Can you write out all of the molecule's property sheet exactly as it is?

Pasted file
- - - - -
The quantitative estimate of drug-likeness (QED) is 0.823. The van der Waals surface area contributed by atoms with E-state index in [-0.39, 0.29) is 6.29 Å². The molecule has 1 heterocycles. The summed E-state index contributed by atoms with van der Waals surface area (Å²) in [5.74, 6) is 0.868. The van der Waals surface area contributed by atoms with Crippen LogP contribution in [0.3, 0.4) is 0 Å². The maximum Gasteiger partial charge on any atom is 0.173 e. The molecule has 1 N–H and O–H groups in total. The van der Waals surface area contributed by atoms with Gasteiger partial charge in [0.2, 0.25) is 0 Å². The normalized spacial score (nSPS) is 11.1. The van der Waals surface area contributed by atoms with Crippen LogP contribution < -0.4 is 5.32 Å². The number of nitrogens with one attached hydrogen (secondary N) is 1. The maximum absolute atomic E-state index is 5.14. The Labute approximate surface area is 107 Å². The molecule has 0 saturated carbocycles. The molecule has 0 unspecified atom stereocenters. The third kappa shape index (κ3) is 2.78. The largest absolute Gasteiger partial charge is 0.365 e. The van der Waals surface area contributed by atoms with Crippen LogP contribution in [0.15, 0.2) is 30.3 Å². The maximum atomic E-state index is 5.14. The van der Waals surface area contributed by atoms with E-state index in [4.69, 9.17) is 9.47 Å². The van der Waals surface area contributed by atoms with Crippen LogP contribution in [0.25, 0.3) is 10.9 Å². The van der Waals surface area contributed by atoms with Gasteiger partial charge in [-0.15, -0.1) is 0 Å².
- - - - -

The quantitative estimate of drug-likeness (QED) is 0.823. The van der Waals surface area contributed by atoms with E-state index in [-0.39, 0.29) is 6.29 Å². The molecule has 1 heterocycles. The summed E-state index contributed by atoms with van der Waals surface area (Å²) in [5.74, 6) is 0.868. The van der Waals surface area contributed by atoms with Crippen LogP contribution in [0.3, 0.4) is 0 Å². The maximum Gasteiger partial charge on any atom is 0.173 e. The molecule has 1 N–H and O–H groups in total. The van der Waals surface area contributed by atoms with Gasteiger partial charge in [0.2, 0.25) is 0 Å². The normalized spacial score (nSPS) is 11.1. The van der Waals surface area contributed by atoms with Crippen LogP contribution < -0.4 is 5.32 Å². The number of nitrogens with one attached hydrogen (secondary N) is 1. The maximum absolute atomic E-state index is 5.14. The Labute approximate surface area is 107 Å². The molecule has 0 saturated carbocycles. The molecule has 0 unspecified atom stereocenters. The third kappa shape index (κ3) is 2.78. The largest absolute Gasteiger partial charge is 0.365 e. The van der Waals surface area contributed by atoms with Crippen LogP contribution in [0.15, 0.2) is 30.3 Å². The maximum atomic E-state index is 5.14. The van der Waals surface area contributed by atoms with E-state index in [4.69, 9.17) is 9.47 Å². The van der Waals surface area contributed by atoms with Crippen LogP contribution in [0.25, 0.3) is 10.9 Å². The van der Waals surface area contributed by atoms with Gasteiger partial charge in [-0.15, -0.1) is 0 Å².